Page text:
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Unit Tests


Executing tests.

Eclim’s :JUnit command allows you to execute individual test or individual methods from your tests.

If you’d like to run a particular test you can do so by supplying the fully qualified class name of the test to run (you can use vim’s tab completion here to alleviate having to type the full name):

:JUnit org.test.MyTest

Another way is to simply run :JUnit with no arguments and let it decide what to run based on the current context of the cursor:

  • If you have a junit test file open and the cursor is not inside one of the test methods, then all of the current file’s test methods will be executed.
  • If the cursor is on or inside of a test method, then just that method will be run.
  • If you have a regular class open and run :JUnit, eclim will attempt to locate the corresponding test and run it.
  • If the cursor is on or inside of a method in a regular class, eclim will attempt to locate the test and then locate the corresponding test method for the current method in that test and run just that test method.

If you’d like to run all tests for the current file, regardless of whether the cursor is on a method or not, you can do so by running :JUnit with the ‘%’ argument:

:JUnit %

For cases where you’d like to run all your unit tests you can run :JUnit with the ‘*’ argument and eclim will locate all your test files and run them:

:JUnit *

You can also pass in an ant compatible pattern to match the tests you’d like to run:

:JUnit **/tests/*Test

Find the test for the current source file.

When editing a java file, if you would like to open the corresponding test, you can issue the command :JUnitFindTest. When the cursor is on a method in your source file this command will also try to find the corresponding test method within the test file.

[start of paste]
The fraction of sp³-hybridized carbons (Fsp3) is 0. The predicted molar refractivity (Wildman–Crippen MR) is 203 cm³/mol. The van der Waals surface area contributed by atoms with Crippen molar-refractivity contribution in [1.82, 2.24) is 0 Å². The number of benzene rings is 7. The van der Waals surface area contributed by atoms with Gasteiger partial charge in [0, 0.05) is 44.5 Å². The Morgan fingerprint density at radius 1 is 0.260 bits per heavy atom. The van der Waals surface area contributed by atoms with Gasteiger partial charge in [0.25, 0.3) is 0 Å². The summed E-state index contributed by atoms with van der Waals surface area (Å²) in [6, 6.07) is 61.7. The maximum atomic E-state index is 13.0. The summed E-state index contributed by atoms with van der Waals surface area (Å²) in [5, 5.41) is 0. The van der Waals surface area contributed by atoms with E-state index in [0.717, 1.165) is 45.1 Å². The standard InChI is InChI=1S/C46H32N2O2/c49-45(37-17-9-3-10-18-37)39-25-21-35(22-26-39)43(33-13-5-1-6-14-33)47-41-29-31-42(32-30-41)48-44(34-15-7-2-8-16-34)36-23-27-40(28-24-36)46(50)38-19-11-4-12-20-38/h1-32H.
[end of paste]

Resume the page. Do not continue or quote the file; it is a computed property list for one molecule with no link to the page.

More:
If you run :JUnitFindTest from a test class, eclim will attempt to find the corresponding class that is being tested.

Opening test results run from you build tool.

If you are running your unit tests from a build tool like ant or maven, then you most likely are writing those results to a directory in your project. If so then you can set the setting to that location which then allows you to use the command :JUnitResult to locate and opening the result file for the currently open test or the test supplied as an argument.

Generating test method stubs.

While editing junit files, eclim provides functionality to generate test method stubs similar to the method override / impl functionality provided for non-test-case classes. The only difference is that instead of :JavaImpl, you use :JUnitImpl to open the window of possible methods to implement.

To determine what class the current test is for, eclim expects that the standard naming convention for tests is followed, where the test has the same fully qualified class name as the target class with a ‘Test’ suffix.

So for the test, the exepected class being tested would be


Eclim also supports tests with a ‘Test’ prefix instead of a suffix and in the case of neither a ‘Test’ prefix or suffix, it will search for a class of the same name in a different package should you perhaps use a package convention for your tests rather than a class name convention.

When invoking :JUnitImpl from within, eclim will locate the class and generate a list of methods to test from it.

When you hit <enter> on the method to add, if that method belongs to a type in the hierarchy for the class being tested, then the corresponding test method stub will be inserted, otherwise a regular overriding stub will be generated.


Eclim Settings

  • - Defines the project relative location of the junit test results.

  • - Json formatted list of strings to supply as args to the jvm when forking to run unit tests.

  • - Json formatted list of strings to supply as system properties to the jvm when forking to run unit tests.

    Ex.["file.encoding=UTF8", ""]
  • - Json formatted list of strings to supply as environment variables to the jvm when forking to run unit tests.